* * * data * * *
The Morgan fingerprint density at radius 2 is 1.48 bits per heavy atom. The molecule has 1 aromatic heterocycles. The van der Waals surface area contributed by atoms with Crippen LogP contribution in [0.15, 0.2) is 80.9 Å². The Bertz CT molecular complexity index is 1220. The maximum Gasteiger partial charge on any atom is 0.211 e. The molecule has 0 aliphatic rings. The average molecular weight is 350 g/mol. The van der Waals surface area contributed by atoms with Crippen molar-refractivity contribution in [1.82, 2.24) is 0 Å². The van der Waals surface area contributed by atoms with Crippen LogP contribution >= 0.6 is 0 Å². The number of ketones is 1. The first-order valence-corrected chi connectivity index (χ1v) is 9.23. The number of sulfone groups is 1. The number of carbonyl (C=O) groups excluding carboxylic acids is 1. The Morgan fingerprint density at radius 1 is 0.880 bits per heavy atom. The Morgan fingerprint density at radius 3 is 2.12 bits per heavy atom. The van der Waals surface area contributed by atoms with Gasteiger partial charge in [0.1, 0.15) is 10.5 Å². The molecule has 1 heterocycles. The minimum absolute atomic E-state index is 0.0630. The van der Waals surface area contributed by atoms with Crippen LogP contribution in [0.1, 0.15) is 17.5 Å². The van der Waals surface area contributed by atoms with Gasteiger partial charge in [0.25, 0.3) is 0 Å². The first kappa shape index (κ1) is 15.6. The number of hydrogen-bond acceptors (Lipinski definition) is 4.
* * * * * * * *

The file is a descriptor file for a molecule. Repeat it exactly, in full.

The Morgan fingerprint density at radius 2 is 1.48 bits per heavy atom. The molecule has 1 aromatic heterocycles. The van der Waals surface area contributed by atoms with Crippen LogP contribution in [0.15, 0.2) is 80.9 Å². The Bertz CT molecular complexity index is 1220. The maximum Gasteiger partial charge on any atom is 0.211 e. The molecule has 0 aliphatic rings. The average molecular weight is 350 g/mol. The van der Waals surface area contributed by atoms with Crippen molar-refractivity contribution in [1.82, 2.24) is 0 Å². The van der Waals surface area contributed by atoms with Crippen LogP contribution >= 0.6 is 0 Å². The number of ketones is 1. The first-order valence-corrected chi connectivity index (χ1v) is 9.23. The number of sulfone groups is 1. The number of carbonyl (C=O) groups excluding carboxylic acids is 1. The Morgan fingerprint density at radius 1 is 0.880 bits per heavy atom. The Morgan fingerprint density at radius 3 is 2.12 bits per heavy atom. The van der Waals surface area contributed by atoms with Gasteiger partial charge in [0.1, 0.15) is 10.5 Å². The molecule has 1 heterocycles. The minimum absolute atomic E-state index is 0.0630. The van der Waals surface area contributed by atoms with Crippen LogP contribution in [0.1, 0.15) is 17.5 Å². The van der Waals surface area contributed by atoms with Gasteiger partial charge in [0.25, 0.3) is 0 Å². The first kappa shape index (κ1) is 15.6. The number of hydrogen-bond acceptors (Lipinski definition) is 4.